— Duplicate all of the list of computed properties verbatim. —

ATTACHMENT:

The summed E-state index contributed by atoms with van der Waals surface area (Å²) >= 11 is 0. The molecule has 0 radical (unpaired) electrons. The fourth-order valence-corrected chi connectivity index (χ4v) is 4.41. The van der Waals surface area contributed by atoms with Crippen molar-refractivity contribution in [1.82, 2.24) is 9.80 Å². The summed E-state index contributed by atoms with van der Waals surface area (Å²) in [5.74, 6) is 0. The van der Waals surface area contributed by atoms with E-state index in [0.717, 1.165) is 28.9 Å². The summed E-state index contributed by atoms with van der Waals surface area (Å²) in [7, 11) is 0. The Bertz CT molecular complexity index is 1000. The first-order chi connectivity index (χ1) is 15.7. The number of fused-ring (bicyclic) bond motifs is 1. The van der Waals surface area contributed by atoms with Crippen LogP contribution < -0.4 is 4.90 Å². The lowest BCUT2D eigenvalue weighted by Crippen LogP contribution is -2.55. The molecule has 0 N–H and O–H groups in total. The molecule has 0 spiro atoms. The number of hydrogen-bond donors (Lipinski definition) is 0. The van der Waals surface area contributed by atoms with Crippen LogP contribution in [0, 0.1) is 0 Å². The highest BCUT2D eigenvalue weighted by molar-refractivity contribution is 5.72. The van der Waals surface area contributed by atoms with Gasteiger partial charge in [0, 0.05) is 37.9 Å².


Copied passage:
The summed E-state index contributed by atoms with van der Waals surface area (Å²) >= 11 is 0. The molecule has 0 radical (unpaired) electrons. The fourth-order valence-corrected chi connectivity index (χ4v) is 4.41. The van der Waals surface area contributed by atoms with Crippen molar-refractivity contribution in [1.82, 2.24) is 9.80 Å². The summed E-state index contributed by atoms with van der Waals surface area (Å²) in [5.74, 6) is 0. The van der Waals surface area contributed by atoms with E-state index in [0.717, 1.165) is 28.9 Å². The summed E-state index contributed by atoms with van der Waals surface area (Å²) in [7, 11) is 0. The Bertz CT molecular complexity index is 1000. The first-order chi connectivity index (χ1) is 15.7. The number of fused-ring (bicyclic) bond motifs is 1. The van der Waals surface area contributed by atoms with Crippen LogP contribution < -0.4 is 4.90 Å². The lowest BCUT2D eigenvalue weighted by Crippen LogP contribution is -2.55. The molecule has 0 N–H and O–H groups in total. The molecule has 0 spiro atoms. The number of hydrogen-bond donors (Lipinski definition) is 0. The van der Waals surface area contributed by atoms with Crippen LogP contribution in [0, 0.1) is 0 Å². The highest BCUT2D eigenvalue weighted by molar-refractivity contribution is 5.72. The van der Waals surface area contributed by atoms with Gasteiger partial charge in [0, 0.05) is 37.9 Å².